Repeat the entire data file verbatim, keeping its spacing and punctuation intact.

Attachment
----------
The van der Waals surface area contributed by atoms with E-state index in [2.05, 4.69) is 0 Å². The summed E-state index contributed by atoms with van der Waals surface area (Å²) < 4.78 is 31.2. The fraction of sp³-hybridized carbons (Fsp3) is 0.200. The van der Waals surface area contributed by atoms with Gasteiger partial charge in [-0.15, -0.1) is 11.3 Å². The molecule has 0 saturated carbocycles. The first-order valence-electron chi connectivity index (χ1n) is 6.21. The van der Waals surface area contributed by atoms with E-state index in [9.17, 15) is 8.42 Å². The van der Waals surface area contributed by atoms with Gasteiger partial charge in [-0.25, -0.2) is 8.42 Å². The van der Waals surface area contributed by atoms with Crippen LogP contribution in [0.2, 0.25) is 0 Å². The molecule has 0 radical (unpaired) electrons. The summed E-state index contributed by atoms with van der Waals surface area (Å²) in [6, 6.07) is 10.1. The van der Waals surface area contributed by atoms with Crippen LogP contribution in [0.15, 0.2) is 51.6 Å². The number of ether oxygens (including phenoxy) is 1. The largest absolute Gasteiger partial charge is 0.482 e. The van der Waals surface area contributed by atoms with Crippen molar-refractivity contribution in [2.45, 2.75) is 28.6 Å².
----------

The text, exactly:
The van der Waals surface area contributed by atoms with E-state index in [2.05, 4.69) is 0 Å². The summed E-state index contributed by atoms with van der Waals surface area (Å²) < 4.78 is 31.2. The fraction of sp³-hybridized carbons (Fsp3) is 0.200. The van der Waals surface area contributed by atoms with Gasteiger partial charge in [-0.15, -0.1) is 11.3 Å². The molecule has 0 saturated carbocycles. The first-order valence-electron chi connectivity index (χ1n) is 6.21. The van der Waals surface area contributed by atoms with E-state index in [9.17, 15) is 8.42 Å². The van der Waals surface area contributed by atoms with Gasteiger partial charge in [-0.25, -0.2) is 8.42 Å². The van der Waals surface area contributed by atoms with Crippen LogP contribution in [0.2, 0.25) is 0 Å². The molecule has 0 radical (unpaired) electrons. The summed E-state index contributed by atoms with van der Waals surface area (Å²) in [6, 6.07) is 10.1. The van der Waals surface area contributed by atoms with Crippen LogP contribution in [0.15, 0.2) is 51.6 Å². The number of ether oxygens (including phenoxy) is 1. The largest absolute Gasteiger partial charge is 0.482 e. The van der Waals surface area contributed by atoms with Crippen molar-refractivity contribution in [2.45, 2.75) is 28.6 Å².